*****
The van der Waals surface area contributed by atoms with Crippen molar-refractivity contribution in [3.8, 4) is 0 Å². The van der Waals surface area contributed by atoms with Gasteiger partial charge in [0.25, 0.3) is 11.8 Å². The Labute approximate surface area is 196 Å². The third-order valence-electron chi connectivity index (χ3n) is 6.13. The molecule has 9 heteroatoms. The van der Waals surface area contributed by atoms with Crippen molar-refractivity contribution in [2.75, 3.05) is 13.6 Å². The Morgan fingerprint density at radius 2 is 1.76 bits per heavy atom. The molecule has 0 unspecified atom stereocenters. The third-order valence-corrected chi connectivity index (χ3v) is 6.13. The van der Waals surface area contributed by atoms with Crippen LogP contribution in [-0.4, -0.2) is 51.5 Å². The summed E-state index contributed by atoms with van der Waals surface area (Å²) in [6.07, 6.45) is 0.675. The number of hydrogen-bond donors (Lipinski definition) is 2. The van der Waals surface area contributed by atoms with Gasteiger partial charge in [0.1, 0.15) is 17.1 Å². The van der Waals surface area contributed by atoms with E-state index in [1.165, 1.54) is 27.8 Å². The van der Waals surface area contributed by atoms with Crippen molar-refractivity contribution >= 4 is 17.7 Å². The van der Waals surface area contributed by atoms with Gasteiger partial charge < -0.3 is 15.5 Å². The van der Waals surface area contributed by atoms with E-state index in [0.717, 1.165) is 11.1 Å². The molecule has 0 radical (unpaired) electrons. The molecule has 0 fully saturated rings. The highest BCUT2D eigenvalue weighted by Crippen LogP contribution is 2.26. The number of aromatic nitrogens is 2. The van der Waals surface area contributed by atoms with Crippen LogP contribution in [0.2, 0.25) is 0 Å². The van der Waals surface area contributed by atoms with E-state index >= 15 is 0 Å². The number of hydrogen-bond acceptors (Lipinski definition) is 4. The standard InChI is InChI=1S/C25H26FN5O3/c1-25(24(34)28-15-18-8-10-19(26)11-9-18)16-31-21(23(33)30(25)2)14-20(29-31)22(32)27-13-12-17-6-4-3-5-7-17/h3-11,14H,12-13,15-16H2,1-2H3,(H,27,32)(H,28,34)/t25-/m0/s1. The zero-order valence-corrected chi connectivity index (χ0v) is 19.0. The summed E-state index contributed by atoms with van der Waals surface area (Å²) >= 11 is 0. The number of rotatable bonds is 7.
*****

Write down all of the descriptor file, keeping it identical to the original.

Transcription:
The van der Waals surface area contributed by atoms with Crippen molar-refractivity contribution in [3.8, 4) is 0 Å². The van der Waals surface area contributed by atoms with Gasteiger partial charge in [0.25, 0.3) is 11.8 Å². The Labute approximate surface area is 196 Å². The third-order valence-electron chi connectivity index (χ3n) is 6.13. The molecule has 9 heteroatoms. The van der Waals surface area contributed by atoms with Crippen molar-refractivity contribution in [2.75, 3.05) is 13.6 Å². The Morgan fingerprint density at radius 2 is 1.76 bits per heavy atom. The molecule has 0 unspecified atom stereocenters. The third-order valence-corrected chi connectivity index (χ3v) is 6.13. The van der Waals surface area contributed by atoms with Crippen LogP contribution in [-0.4, -0.2) is 51.5 Å². The summed E-state index contributed by atoms with van der Waals surface area (Å²) in [6.07, 6.45) is 0.675. The number of hydrogen-bond donors (Lipinski definition) is 2. The van der Waals surface area contributed by atoms with Gasteiger partial charge in [0.1, 0.15) is 17.1 Å². The van der Waals surface area contributed by atoms with E-state index in [1.165, 1.54) is 27.8 Å². The van der Waals surface area contributed by atoms with Crippen molar-refractivity contribution >= 4 is 17.7 Å². The van der Waals surface area contributed by atoms with Gasteiger partial charge < -0.3 is 15.5 Å². The van der Waals surface area contributed by atoms with E-state index in [0.717, 1.165) is 11.1 Å². The molecule has 0 radical (unpaired) electrons. The molecule has 0 fully saturated rings. The highest BCUT2D eigenvalue weighted by Crippen LogP contribution is 2.26. The number of aromatic nitrogens is 2. The van der Waals surface area contributed by atoms with Crippen LogP contribution in [0.2, 0.25) is 0 Å². The van der Waals surface area contributed by atoms with E-state index >= 15 is 0 Å². The number of hydrogen-bond acceptors (Lipinski definition) is 4. The standard InChI is InChI=1S/C25H26FN5O3/c1-25(24(34)28-15-18-8-10-19(26)11-9-18)16-31-21(23(33)30(25)2)14-20(29-31)22(32)27-13-12-17-6-4-3-5-7-17/h3-11,14H,12-13,15-16H2,1-2H3,(H,27,32)(H,28,34)/t25-/m0/s1. The zero-order valence-corrected chi connectivity index (χ0v) is 19.0. The summed E-state index contributed by atoms with van der Waals surface area (Å²) >= 11 is 0. The number of rotatable bonds is 7.